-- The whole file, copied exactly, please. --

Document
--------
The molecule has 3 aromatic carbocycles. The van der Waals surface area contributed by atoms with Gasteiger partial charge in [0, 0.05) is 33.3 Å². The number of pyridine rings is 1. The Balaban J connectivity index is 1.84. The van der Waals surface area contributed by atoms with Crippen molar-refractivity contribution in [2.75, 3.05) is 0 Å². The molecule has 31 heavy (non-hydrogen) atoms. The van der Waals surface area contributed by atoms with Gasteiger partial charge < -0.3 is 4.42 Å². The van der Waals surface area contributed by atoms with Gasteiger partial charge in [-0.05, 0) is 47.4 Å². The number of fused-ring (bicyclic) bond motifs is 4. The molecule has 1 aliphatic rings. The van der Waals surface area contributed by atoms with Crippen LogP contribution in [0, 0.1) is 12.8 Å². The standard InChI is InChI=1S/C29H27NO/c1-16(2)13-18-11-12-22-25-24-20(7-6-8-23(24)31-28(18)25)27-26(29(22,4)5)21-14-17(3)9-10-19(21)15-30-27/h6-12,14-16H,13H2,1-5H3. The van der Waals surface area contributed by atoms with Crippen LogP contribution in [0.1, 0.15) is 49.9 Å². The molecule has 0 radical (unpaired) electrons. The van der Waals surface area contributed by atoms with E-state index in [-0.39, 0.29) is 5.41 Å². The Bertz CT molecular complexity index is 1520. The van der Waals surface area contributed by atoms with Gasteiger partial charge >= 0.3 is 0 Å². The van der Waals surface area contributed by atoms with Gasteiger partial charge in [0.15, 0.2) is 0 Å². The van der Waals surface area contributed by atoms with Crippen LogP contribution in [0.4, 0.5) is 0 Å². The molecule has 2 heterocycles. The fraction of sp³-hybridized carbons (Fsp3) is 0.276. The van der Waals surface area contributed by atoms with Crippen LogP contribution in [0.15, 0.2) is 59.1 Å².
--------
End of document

The molecule has 3 aromatic carbocycles. The van der Waals surface area contributed by atoms with Gasteiger partial charge in [0, 0.05) is 33.3 Å². The number of pyridine rings is 1. The Balaban J connectivity index is 1.84. The van der Waals surface area contributed by atoms with Crippen molar-refractivity contribution in [2.75, 3.05) is 0 Å². The molecule has 31 heavy (non-hydrogen) atoms. The van der Waals surface area contributed by atoms with Gasteiger partial charge < -0.3 is 4.42 Å². The van der Waals surface area contributed by atoms with Gasteiger partial charge in [-0.05, 0) is 47.4 Å². The number of fused-ring (bicyclic) bond motifs is 4. The molecule has 1 aliphatic rings. The van der Waals surface area contributed by atoms with Crippen LogP contribution in [0, 0.1) is 12.8 Å². The standard InChI is InChI=1S/C29H27NO/c1-16(2)13-18-11-12-22-25-24-20(7-6-8-23(24)31-28(18)25)27-26(29(22,4)5)21-14-17(3)9-10-19(21)15-30-27/h6-12,14-16H,13H2,1-5H3. The van der Waals surface area contributed by atoms with Crippen LogP contribution in [0.1, 0.15) is 49.9 Å². The molecule has 0 radical (unpaired) electrons. The van der Waals surface area contributed by atoms with E-state index in [-0.39, 0.29) is 5.41 Å². The Bertz CT molecular complexity index is 1520. The van der Waals surface area contributed by atoms with Gasteiger partial charge >= 0.3 is 0 Å². The van der Waals surface area contributed by atoms with Gasteiger partial charge in [0.15, 0.2) is 0 Å². The van der Waals surface area contributed by atoms with Crippen LogP contribution in [0.4, 0.5) is 0 Å². The molecule has 2 heterocycles. The fraction of sp³-hybridized carbons (Fsp3) is 0.276. The van der Waals surface area contributed by atoms with Crippen LogP contribution in [0.15, 0.2) is 59.1 Å².